“Industry itself created conditions for the end of the supercycle”

This was stated by the President and Executive Director of Codelco, Nelson Pizarro, in the framework of the third day of ASIA COPPER WEEK 2018, where he made a presentation on the lessons learned after the supercycle of metals.

The need to maintain business discipline in areas such as the investment plan, new projects, costs, and productivity, among others, were the topics addressed by the CEO of Codelco, Nelson Pizarro, during the third day of ASIA COPPER WEEK. In it, the executive broke down the Chilean experience and the state mining company ’s with several lessons from the book “Mining for Value: Industry leaders disclose lessons learned from the supercycle”, edited by CESCO and Spencer Stuart.

“Participating in this project has been an interesting exercise, as well as verifying that most of the interviewees agree on the most important insights. In my case and through my experience in Codelco, the main lesson is to maintain discipline on all fronts”, he said, adding that the super price cycle stimulated the development of new mining projects in Chile, which generated a race for benefiting from the attractive market conditions, accelerating the development of projects (fast-track) and scaling capital and operational costs.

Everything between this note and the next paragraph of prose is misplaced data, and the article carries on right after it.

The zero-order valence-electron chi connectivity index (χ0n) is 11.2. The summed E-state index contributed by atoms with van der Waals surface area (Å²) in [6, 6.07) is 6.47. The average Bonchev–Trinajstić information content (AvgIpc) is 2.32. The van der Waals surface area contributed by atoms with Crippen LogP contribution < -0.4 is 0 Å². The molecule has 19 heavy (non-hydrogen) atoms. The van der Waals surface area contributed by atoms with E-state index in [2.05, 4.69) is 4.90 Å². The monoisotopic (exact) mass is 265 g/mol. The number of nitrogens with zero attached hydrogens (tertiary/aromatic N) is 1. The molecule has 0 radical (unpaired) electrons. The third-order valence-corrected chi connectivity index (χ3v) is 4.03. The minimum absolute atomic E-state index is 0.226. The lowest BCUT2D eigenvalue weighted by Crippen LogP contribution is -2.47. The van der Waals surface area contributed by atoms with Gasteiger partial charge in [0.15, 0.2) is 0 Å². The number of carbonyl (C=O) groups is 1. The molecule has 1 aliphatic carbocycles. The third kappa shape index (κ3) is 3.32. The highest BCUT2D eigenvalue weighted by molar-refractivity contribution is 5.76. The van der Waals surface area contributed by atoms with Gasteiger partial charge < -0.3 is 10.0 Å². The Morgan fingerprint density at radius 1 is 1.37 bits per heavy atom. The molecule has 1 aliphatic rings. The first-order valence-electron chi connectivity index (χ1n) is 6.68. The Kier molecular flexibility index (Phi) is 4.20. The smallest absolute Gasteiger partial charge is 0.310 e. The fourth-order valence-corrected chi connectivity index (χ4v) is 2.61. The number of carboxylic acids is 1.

“The industry itself created the conditions for the end of the supercycle, generating high expectations of investment that the decline in prices quickly corrected”, said Nelson Pizarro in his reflection on the lessons in the book and its impact on Codelco.

The executive also referred to the governance of projects, assuring that Codelco’s portfolio of structural projects is its biggest challenge in terms of investment. “There must be good investments, well executed, based on solid business cases and aligned with the company’s strategy, and follow all procedures incorporating lessons from the execution of previous projects”, he underscored.

His final message is that the industry cannot be satisfied just by surviving the next cycle, but must anticipate long-term trends: ensure access to strategic resources such as water and places for tailings disposal and transit to a post-commodity copper, through sustainability and a technology-enabled mining.

José Luis Barroilhet, Leader of Mining Practice from Spencer Stuart and co-editor of the book, who also participated in the presentation, noted that “from now on, we will see changes in the way mining companies handle risk, with more conservative balance sheets, with different ownership models of their projects in order to share the risks, the management of stakeholders as the main priority and the revision of the diversification strategies of their portfolios”. He also referred to the future changes in the composition of the companies’ boards, their forms of work and, finally, to the changes in the type of leadership of the companies.